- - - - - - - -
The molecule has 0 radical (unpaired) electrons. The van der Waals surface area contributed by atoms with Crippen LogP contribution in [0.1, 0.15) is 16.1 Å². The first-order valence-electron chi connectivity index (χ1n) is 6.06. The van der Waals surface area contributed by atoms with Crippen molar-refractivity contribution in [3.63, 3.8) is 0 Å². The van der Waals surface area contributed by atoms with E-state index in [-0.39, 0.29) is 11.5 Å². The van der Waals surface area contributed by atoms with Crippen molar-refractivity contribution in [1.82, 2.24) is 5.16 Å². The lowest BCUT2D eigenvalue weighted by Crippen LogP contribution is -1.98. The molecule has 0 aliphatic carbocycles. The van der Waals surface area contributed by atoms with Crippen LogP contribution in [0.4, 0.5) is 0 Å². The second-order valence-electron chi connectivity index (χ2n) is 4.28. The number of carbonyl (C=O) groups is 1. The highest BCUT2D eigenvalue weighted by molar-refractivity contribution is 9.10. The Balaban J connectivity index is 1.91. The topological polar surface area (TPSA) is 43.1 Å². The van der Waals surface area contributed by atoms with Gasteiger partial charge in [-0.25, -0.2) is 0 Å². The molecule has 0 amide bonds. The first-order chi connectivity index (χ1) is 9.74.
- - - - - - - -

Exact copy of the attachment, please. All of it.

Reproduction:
The molecule has 0 radical (unpaired) electrons. The van der Waals surface area contributed by atoms with Crippen LogP contribution in [0.1, 0.15) is 16.1 Å². The first-order valence-electron chi connectivity index (χ1n) is 6.06. The van der Waals surface area contributed by atoms with Crippen molar-refractivity contribution in [3.63, 3.8) is 0 Å². The van der Waals surface area contributed by atoms with E-state index in [-0.39, 0.29) is 11.5 Å². The van der Waals surface area contributed by atoms with Crippen molar-refractivity contribution in [1.82, 2.24) is 5.16 Å². The lowest BCUT2D eigenvalue weighted by Crippen LogP contribution is -1.98. The molecule has 0 aliphatic carbocycles. The van der Waals surface area contributed by atoms with Crippen LogP contribution in [0.4, 0.5) is 0 Å². The second-order valence-electron chi connectivity index (χ2n) is 4.28. The number of carbonyl (C=O) groups is 1. The highest BCUT2D eigenvalue weighted by molar-refractivity contribution is 9.10. The Balaban J connectivity index is 1.91. The topological polar surface area (TPSA) is 43.1 Å². The van der Waals surface area contributed by atoms with Gasteiger partial charge in [-0.25, -0.2) is 0 Å². The molecule has 0 amide bonds. The first-order chi connectivity index (χ1) is 9.74.